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Colossus of Rhodes

From Academic Kids

The Colossus of Rhodes was a huge statue of the god Helios, erected on the Greek island of Rhodes by Chares of Lindos in the 3rd century BC. It was roughly the same size as the Statue of Liberty in New York, although it stood on a lower platform. It was one of the Seven Wonders of the Ancient World.

Missing image
Rhodes0211.jpg
The Colossus of Rhodes probably did not stand astride the harbour-mouth as shown here
Contents

The decision to erect the statue

Alexander the Great died at an early age in 323 BC without having had time to put into place any plans for his succession. Infighting broke out between his generals, the "Diadochi", with three of them eventually dividing up much of his empire in the Mediterranean area.

During the fighting Rhodes had sided with Ptolemy, and when Ptolemy eventually took control of Egypt, they formed an alliance which controlled much of the trade in the eastern Mediterranean.

Another of Alexander's generals, Antigonus, was upset by this turn of events. In 305 BC he had his son Demetrius (now a famous general on his own) invade Rhodes with an army of 40,000. However, the city was well defended, and Demetrius had to start construction of a number of massive siege towers in order to gain access to the walls. The first was mounted on six ships, and these blew over in a storm before they could be used. He tried again with an even larger land-based tower, but the Rhodian defenders stopped this by flooding the land in front of the walls so the tower could not move. In 304 BC a force of ships sent by Ptolemy arrived, and Demetrius's army left in a hurry, leaving most of their equipment. Despite his failure at Rhodes, Demetrius earned the nickname Poliorcetes, "besieger of cities" by his successes elsewhere.1

To celebrate their victory the Rhodians decided to build a giant statue of their patron god Helios. Construction was left to the direction of Chares, a native of Rhodes, who had been involved with large scale statues before. His teacher, the famed sculptor Lysippus, had constructed a 60-foot high statue of Zeus.

Missing image
Colossus_of_Rhodes.jpg
The Colossus of Rhodes, imagined in a 16th-century engraving by Martin Heemskerck, part of his series of the Seven Wonders of the World.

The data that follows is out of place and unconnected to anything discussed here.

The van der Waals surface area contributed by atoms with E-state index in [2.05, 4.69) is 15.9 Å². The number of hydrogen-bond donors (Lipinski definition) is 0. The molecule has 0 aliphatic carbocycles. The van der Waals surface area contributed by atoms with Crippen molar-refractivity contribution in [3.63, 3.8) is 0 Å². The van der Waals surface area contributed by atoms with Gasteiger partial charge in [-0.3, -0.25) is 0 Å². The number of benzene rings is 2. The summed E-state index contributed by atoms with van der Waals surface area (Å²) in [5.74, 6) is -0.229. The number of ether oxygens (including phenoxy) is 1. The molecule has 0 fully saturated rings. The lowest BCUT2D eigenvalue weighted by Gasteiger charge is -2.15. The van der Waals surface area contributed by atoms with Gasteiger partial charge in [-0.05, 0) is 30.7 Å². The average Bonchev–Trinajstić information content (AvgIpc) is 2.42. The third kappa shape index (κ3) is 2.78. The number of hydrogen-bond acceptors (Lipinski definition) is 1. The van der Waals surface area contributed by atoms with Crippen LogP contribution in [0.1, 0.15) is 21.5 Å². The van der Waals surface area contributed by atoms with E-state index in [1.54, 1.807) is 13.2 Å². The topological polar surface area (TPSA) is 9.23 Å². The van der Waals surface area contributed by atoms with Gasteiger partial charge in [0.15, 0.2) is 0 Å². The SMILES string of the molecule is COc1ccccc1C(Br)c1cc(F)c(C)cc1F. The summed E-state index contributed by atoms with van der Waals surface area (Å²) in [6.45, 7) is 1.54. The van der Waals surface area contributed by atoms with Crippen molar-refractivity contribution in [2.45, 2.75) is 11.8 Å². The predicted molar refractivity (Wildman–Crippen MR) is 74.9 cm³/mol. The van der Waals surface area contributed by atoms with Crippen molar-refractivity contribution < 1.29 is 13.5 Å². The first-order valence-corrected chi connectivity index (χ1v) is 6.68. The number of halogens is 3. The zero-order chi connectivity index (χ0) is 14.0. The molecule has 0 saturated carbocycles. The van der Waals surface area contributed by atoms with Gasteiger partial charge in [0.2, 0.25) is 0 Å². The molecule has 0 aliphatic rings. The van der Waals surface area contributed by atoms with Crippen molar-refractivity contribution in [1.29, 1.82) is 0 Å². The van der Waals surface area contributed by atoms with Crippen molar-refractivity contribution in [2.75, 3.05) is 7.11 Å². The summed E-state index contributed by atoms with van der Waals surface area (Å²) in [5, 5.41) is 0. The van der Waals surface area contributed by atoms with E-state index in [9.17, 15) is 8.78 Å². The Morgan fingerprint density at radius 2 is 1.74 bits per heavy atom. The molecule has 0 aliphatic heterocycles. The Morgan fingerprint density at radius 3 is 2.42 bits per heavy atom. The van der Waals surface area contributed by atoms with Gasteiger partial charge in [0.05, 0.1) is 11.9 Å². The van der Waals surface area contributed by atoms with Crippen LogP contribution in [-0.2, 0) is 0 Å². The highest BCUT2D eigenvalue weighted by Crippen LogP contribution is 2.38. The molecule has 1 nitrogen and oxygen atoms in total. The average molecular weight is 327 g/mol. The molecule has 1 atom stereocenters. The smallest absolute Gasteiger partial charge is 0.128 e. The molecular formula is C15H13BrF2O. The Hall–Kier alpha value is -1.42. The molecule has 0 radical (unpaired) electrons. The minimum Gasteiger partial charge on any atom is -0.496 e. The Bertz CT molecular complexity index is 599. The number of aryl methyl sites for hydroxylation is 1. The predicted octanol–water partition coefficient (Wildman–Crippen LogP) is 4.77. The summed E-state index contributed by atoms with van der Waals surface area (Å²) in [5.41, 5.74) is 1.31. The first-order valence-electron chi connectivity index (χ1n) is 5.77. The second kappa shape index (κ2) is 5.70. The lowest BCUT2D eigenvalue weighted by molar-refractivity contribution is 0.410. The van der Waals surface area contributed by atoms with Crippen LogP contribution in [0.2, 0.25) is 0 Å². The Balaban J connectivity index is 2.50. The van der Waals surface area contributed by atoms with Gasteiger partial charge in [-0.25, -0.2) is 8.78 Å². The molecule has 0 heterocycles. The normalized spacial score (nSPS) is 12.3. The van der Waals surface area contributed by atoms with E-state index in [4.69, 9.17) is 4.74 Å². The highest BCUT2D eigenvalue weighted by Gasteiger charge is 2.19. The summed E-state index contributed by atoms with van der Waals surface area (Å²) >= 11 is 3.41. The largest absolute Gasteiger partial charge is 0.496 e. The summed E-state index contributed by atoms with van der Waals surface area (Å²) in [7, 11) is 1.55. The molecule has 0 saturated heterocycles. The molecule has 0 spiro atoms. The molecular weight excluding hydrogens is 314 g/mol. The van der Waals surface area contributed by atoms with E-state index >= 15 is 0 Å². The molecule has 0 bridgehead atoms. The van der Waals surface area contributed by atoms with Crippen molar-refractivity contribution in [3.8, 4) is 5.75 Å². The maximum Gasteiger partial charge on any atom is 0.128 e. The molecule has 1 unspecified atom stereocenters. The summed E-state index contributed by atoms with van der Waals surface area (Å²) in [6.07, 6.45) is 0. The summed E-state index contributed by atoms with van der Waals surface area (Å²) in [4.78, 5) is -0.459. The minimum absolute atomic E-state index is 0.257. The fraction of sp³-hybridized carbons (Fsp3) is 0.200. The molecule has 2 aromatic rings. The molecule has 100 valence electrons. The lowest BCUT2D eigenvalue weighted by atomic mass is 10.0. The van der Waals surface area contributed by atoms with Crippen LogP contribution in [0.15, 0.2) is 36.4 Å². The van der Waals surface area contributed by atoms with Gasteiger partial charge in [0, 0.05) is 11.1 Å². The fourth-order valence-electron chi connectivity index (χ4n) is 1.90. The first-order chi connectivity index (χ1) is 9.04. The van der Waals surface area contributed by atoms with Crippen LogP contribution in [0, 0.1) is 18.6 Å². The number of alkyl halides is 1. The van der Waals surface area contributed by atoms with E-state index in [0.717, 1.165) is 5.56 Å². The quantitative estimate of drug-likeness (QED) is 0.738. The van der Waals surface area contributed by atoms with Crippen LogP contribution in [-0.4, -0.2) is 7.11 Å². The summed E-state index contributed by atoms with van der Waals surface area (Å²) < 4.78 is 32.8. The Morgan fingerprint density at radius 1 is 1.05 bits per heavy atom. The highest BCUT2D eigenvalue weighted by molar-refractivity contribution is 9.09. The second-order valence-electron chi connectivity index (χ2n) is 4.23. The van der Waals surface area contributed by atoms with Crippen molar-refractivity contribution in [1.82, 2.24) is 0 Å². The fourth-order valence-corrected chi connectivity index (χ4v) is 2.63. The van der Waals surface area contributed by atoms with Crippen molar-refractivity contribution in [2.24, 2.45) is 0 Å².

Construction and fate

Ancient accounts (which differ to some degree) describe the structure as being built around several stone columns (or towers of blocks) on the interior of the structure, sitting on a 50-foot-high white marble pedestal near the harbour entrance (others claim on a breakwater in the harbour). Iron beams were driven into the stone towers, and bronze plates attached to the bars formed the skinning. Much of the material was melted down from the various weapons Demetrius's army left behind, and the abandoned second siege tower was used for scaffolding around the lower levels. Upper portions were built with the use of a large earthen ramp. The statue itself was over 34 meters (110 feet) tall.

Construction completed in 282 BC after 12 years. The statue stood for only 56 years until Rhodes was hit by an earthquake in 226 BC. The statue snapped at the knees, and fell over onto the land. Ptolemy III offered to pay for the reconstruction of the statue, but an oracle made the Rhodians afraid that they had offended Helios, and they declined to rebuild it. The remains lay on the ground for over 800 years, and even broken they were so impressive that many travelled to see them. Pliny the Elder remarked that few people could wrap their arms around the fallen thumb and that each of its fingers was larger than most statues.

In AD 654 an Arab force under Muawiyah I captured Rhodes and, according to the chronicler Theophanes, the remains were sold to a travelling salesman from Edessa. The purchaser had the statue broken down, and transported the bronze scrap on the backs of 900 camels to his home. Pieces continued to turn up for sale for years, after being found on the caravan route.

The myth

Many older illustrations (above) show the statue with one foot on either side of the harbour mouth with ships passing under it – ... the brazen giant of Greek fame, with conquering limbs astride from land to land .... Shakespeare's Cassius in Julius Caesar (II,i,136-8) says of Caesar:

"Why man, he doth bestride the narrow world
Like a Colossus, and we petty men
Walk under his huge legs and peep about
To find ourselves dishonourable graves."

The harbour-straddling Colossus was a figment of later imaginations.

The Colossus in modern times

There has been much debate as to whether to rebuild the Colossus. Those for it say it would boost tourism in Rhodes greatly, but those against say it would cost a large amount (over 100 million euros). This idea has been proposed many times since 1970 but, due to lack of money, work has not yet started. The plans for the Colossus have been in the works since 1998, by the Greek-Cypriot artist Nicolaos Gotziamanis.

Modern constructions resembling to the Colossus of Rhodes

There are some electricity pylons, which stand over little rivers. Interestingly such a pylon stands over the Huddersfield Narrow Canal, which is passable by small ships ( http://www.gorge.org/pylons/page1.shtml ).

Reference

Footnote

ca:Cols de Rodes de:Koloss von Rhodos el:Κολοσσός της Ρόδου es:Coloso de Rodas fr:Colosse de Rhodes gl:Coloso de Rodas it:Colosso di Rodi nl:Kolossus van Rodos pl:Kolos Rodyjski pt:Colosso de Rodes sv:Kolossen p Rhodos

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